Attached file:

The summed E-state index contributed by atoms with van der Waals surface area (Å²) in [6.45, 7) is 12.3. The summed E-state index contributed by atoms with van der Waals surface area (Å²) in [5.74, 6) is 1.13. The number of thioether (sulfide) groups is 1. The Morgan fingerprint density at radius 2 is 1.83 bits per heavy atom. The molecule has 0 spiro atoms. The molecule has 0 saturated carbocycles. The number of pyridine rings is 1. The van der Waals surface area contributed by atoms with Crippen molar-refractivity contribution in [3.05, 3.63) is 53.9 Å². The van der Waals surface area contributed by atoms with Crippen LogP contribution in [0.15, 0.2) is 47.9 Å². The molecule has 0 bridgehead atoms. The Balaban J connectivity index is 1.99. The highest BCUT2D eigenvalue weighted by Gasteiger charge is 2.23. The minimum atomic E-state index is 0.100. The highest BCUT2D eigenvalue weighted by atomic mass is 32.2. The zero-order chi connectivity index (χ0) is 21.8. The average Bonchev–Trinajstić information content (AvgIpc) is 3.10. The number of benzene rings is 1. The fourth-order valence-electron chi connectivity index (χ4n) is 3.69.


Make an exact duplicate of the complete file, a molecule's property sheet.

The summed E-state index contributed by atoms with van der Waals surface area (Å²) in [6.45, 7) is 12.3. The summed E-state index contributed by atoms with van der Waals surface area (Å²) in [5.74, 6) is 1.13. The number of thioether (sulfide) groups is 1. The Morgan fingerprint density at radius 2 is 1.83 bits per heavy atom. The molecule has 0 spiro atoms. The molecule has 0 saturated carbocycles. The number of pyridine rings is 1. The van der Waals surface area contributed by atoms with Crippen molar-refractivity contribution in [3.05, 3.63) is 53.9 Å². The van der Waals surface area contributed by atoms with Crippen LogP contribution in [0.15, 0.2) is 47.9 Å². The molecule has 0 bridgehead atoms. The Balaban J connectivity index is 1.99. The highest BCUT2D eigenvalue weighted by Gasteiger charge is 2.23. The minimum atomic E-state index is 0.100. The highest BCUT2D eigenvalue weighted by atomic mass is 32.2. The zero-order chi connectivity index (χ0) is 21.8. The average Bonchev–Trinajstić information content (AvgIpc) is 3.10. The number of benzene rings is 1. The fourth-order valence-electron chi connectivity index (χ4n) is 3.69.